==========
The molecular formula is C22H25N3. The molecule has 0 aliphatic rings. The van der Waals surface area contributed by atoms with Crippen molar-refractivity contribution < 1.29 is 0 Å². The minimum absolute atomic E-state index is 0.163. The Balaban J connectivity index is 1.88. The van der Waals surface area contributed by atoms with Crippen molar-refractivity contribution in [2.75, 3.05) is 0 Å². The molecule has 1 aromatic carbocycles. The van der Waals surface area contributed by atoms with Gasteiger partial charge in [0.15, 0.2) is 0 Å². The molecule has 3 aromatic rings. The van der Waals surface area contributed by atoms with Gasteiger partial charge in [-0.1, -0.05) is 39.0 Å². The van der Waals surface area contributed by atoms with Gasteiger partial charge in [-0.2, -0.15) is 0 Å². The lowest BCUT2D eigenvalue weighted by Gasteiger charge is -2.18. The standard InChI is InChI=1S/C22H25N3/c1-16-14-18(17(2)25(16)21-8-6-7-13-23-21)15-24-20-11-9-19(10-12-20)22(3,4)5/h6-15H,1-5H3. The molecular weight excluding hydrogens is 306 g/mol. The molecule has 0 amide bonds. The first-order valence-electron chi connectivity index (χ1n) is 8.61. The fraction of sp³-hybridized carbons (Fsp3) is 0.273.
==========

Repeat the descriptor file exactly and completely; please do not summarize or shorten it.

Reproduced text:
The molecular formula is C22H25N3. The molecule has 0 aliphatic rings. The van der Waals surface area contributed by atoms with Crippen molar-refractivity contribution < 1.29 is 0 Å². The minimum absolute atomic E-state index is 0.163. The Balaban J connectivity index is 1.88. The van der Waals surface area contributed by atoms with Crippen molar-refractivity contribution in [2.75, 3.05) is 0 Å². The molecule has 1 aromatic carbocycles. The van der Waals surface area contributed by atoms with Gasteiger partial charge in [0.15, 0.2) is 0 Å². The molecule has 3 aromatic rings. The van der Waals surface area contributed by atoms with Gasteiger partial charge in [-0.1, -0.05) is 39.0 Å². The van der Waals surface area contributed by atoms with Gasteiger partial charge in [-0.2, -0.15) is 0 Å². The lowest BCUT2D eigenvalue weighted by Gasteiger charge is -2.18. The standard InChI is InChI=1S/C22H25N3/c1-16-14-18(17(2)25(16)21-8-6-7-13-23-21)15-24-20-11-9-19(10-12-20)22(3,4)5/h6-15H,1-5H3. The molecular weight excluding hydrogens is 306 g/mol. The molecule has 0 amide bonds. The first-order valence-electron chi connectivity index (χ1n) is 8.61. The fraction of sp³-hybridized carbons (Fsp3) is 0.273.